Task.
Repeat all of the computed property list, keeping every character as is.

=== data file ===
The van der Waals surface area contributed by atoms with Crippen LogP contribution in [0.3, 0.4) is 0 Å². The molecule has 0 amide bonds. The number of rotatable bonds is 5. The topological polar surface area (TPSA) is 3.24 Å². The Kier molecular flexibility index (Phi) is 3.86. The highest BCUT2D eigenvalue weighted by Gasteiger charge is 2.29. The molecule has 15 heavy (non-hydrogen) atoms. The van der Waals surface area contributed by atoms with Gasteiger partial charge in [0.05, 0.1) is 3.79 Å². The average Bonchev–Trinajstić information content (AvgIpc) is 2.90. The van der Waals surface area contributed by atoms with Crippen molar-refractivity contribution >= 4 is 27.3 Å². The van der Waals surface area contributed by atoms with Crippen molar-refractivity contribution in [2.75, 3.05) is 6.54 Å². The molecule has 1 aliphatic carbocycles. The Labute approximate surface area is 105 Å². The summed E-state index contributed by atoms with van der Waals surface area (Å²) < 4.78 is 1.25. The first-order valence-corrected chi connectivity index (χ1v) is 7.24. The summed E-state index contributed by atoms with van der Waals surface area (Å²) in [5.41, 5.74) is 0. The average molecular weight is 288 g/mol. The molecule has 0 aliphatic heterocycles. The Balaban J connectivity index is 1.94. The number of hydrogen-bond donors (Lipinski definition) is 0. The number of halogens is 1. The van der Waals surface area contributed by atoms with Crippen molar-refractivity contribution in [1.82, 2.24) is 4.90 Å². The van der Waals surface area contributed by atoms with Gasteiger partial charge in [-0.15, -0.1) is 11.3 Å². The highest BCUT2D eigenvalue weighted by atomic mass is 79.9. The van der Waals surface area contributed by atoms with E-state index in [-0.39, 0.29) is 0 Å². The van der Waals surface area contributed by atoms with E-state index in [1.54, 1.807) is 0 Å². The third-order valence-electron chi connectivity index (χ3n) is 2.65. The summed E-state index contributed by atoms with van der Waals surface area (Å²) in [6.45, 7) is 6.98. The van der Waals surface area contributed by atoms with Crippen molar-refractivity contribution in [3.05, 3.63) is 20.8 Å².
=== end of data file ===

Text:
The van der Waals surface area contributed by atoms with Crippen LogP contribution in [0.3, 0.4) is 0 Å². The molecule has 0 amide bonds. The number of rotatable bonds is 5. The topological polar surface area (TPSA) is 3.24 Å². The Kier molecular flexibility index (Phi) is 3.86. The highest BCUT2D eigenvalue weighted by Gasteiger charge is 2.29. The molecule has 15 heavy (non-hydrogen) atoms. The van der Waals surface area contributed by atoms with Gasteiger partial charge in [0.05, 0.1) is 3.79 Å². The average Bonchev–Trinajstić information content (AvgIpc) is 2.90. The van der Waals surface area contributed by atoms with Crippen molar-refractivity contribution >= 4 is 27.3 Å². The van der Waals surface area contributed by atoms with Crippen molar-refractivity contribution in [2.75, 3.05) is 6.54 Å². The molecule has 1 aliphatic carbocycles. The Labute approximate surface area is 105 Å². The summed E-state index contributed by atoms with van der Waals surface area (Å²) < 4.78 is 1.25. The first-order valence-corrected chi connectivity index (χ1v) is 7.24. The summed E-state index contributed by atoms with van der Waals surface area (Å²) in [5.41, 5.74) is 0. The average molecular weight is 288 g/mol. The molecule has 0 aliphatic heterocycles. The Balaban J connectivity index is 1.94. The number of hydrogen-bond donors (Lipinski definition) is 0. The number of halogens is 1. The van der Waals surface area contributed by atoms with Crippen molar-refractivity contribution in [1.82, 2.24) is 4.90 Å². The van der Waals surface area contributed by atoms with Gasteiger partial charge in [-0.15, -0.1) is 11.3 Å². The highest BCUT2D eigenvalue weighted by atomic mass is 79.9. The van der Waals surface area contributed by atoms with E-state index in [-0.39, 0.29) is 0 Å². The van der Waals surface area contributed by atoms with E-state index in [1.54, 1.807) is 0 Å². The third-order valence-electron chi connectivity index (χ3n) is 2.65. The summed E-state index contributed by atoms with van der Waals surface area (Å²) in [6.45, 7) is 6.98. The van der Waals surface area contributed by atoms with Crippen molar-refractivity contribution in [3.05, 3.63) is 20.8 Å².